By Adam H. Beasley
In a little less than three months, Michael Sam will most certainly become the first openly gay active player in NFL history.
Will Sam be greeted with acceptance, taunts or — as many believe — ambivalence?
Truth is, no one knows for sure. That’s the problem with firsts. There’s no template to follow.
Several Dolphins players sent out messages of encouragement to Sam, including this one: “#respect bro. It takes guts to do what you did. I wish u nothing but the best.”
Richie Incognito, the face of the Dolphins’ bullying scandal, privately used vile slurs in text message conversations with teammate Jonathan Martin. On Sunday, however, Incognito joined those locally and around the globe to voice their support for Sam.
That list includes First Lady Michelle Obama, who on Monday said he is “an inspiration to all of us. … We couldn’t be prouder of [his] courage both on and off the field.”
But what about when the plaudits die down and the world stops watching? Many are taking a wait-and-see approach to the long-term ramifications.
As the Dolphins showed last fall, an NFL locker room can be a brutal place. Fireable language in most Fortune 500 companies is laughed off behind closed NFL doors.
Still, it has happened before, even if the world didn’t know about it. Just ask Charley Casserly, who spent nearly 30 years working in NFL front offices, including a decade as the Washington Redskins’ general manager.
“To be honest with you, I think this thing is way overblown,” Casserly said. “We knew of some gay players we had with the Redskins. Everybody in the building knew they were gay.
Casserly added: “It was no issue in the locker room.”
Perhaps not, but there’s more to NFL franchises than simply the 53 men of the field. Many old-school scouts, coaches and fans will need to adjust their thinking. And some teams might shy away from drafting Sam simply because his media glow will burn too hot.
Whoever drafts him will become, at least for a short time, the center of the sporting universe. And by and large, football people hate a circus.
But Donte Stallworth, an outspoken retired NFL receiver, thinks that’s a cop-out.
“If any NFL team can’t ‘handle the media coverage’ of drafting Sam, then your team is already a loser on the field,” Stallworth wrote on Twitter. “There are a multitude of issues that can arise in the long duration of an NFL season. … With drafting Michael Sam, you get a jump-start on controlling the ‘media coverage’ right from the onset.”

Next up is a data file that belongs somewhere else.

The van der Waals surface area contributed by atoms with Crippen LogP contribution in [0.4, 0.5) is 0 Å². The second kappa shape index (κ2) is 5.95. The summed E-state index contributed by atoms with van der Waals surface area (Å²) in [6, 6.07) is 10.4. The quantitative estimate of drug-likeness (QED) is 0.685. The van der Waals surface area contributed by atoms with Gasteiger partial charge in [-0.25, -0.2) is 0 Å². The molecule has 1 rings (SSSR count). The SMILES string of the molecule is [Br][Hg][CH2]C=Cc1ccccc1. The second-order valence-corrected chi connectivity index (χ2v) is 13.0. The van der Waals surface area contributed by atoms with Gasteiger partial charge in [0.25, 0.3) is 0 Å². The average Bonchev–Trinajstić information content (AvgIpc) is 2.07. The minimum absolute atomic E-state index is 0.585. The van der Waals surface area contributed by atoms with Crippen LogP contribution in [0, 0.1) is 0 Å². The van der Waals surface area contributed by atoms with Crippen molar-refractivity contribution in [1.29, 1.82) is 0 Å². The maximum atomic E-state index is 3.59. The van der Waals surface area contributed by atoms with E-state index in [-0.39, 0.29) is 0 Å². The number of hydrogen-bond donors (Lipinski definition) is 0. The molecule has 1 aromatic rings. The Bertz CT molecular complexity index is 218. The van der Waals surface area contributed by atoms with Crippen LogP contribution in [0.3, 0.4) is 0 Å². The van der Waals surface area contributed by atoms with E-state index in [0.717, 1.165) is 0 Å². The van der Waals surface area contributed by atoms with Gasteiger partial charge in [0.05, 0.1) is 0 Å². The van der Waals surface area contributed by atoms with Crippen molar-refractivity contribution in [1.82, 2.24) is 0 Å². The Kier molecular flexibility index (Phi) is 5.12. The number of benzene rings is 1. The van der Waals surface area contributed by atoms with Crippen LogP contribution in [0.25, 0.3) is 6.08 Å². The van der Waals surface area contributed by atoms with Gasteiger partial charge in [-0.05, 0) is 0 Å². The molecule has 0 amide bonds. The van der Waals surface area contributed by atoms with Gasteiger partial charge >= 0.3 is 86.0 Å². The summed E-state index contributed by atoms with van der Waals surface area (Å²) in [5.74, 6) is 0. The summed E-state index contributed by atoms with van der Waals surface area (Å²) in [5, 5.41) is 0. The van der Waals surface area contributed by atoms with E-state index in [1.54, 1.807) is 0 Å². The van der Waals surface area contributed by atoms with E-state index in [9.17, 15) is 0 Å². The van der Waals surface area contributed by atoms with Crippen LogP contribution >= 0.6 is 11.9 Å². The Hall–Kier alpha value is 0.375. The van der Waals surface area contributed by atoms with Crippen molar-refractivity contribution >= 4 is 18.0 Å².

ESPN analyst and former coach Herm Edwards went down that road Sunday. He took heat for saying that Sam, a 24-year-old defensive end from the University of Missouri, would be a distraction to the team that picks him.
And earlier this month, Saints (and former University of Miami) linebacker Jonathan Vilma told NFL Network that “I think [a gay athlete] would not be accepted as much as we think he would be accepted.”
While there’s a chance that some of his new teammates will derisively pelt him with gay slurs, they also might truly welcome him into the brotherhood with the type of tolerance on display via Twitter Sunday and Monday.
First things first, though. Sam has to be drafted, or at least sign with a team as a rookie free agent.
That seems nearly certain. Daniel Jeremiah, a former NFL scout now working for NFL Network, said Sam was projected as a fourth- or fifth-round pick before the news.
“I don’t think it will change,” he added.
Once in camp, Sam might find life easier than many expect. Attitudes on sexuality have swung rapidly in the last decade, with state after state legalizing gay marriage. The younger generation simply doesn’t view social issues through the same filter as their parents and grandparents.
And guess who is inside today’s NFL locker rooms? Mostly people who came of age after the turn of the century.
“This generation of students is certainly more open and welcoming than even we as adults give them credit for,” said Jenn Strawley, the senior associate athletic director at the University of Miami.
Strawley helped spearhead the Hurricanes’ You Can Play initiative, a campaign whose inclusive premise is self-explanatory. If you can play, you can play — regardless of race, gender or sexual orientation. It’s not just a slogan on the Coral Gables campus, Strawley said. It’s how the vast majority of student-athletes there think.
“I look forward to a day where that’s not a story,” Strawley said of Sam’s announcement, “but I’m thrilled that he had the courage to come out and take that stance.”
So, what’s next for Sam? Which team will take the plunge?
Perhaps the Dolphins, who could use the positive public relations after six months of negativity. What quicker way to prove that the team’s locker room is indeed an inclusive, welcoming place than by drafting the sport’s first openly gay player?
It could be a soft landing spot.
South Florida is largely seen as a gay-friendly region. Wilton Manors is the second-ranked gay city in America by percentage of population, according to 2011 statistics released by the U.S. Census Department.
“If they draft Sam, it’s got to be for the right reasons,” countered Tadd Schwartz, a Miami-based marketing expert. “Because he will help the team. I think if they do it for any other reason, the fans will see through it.”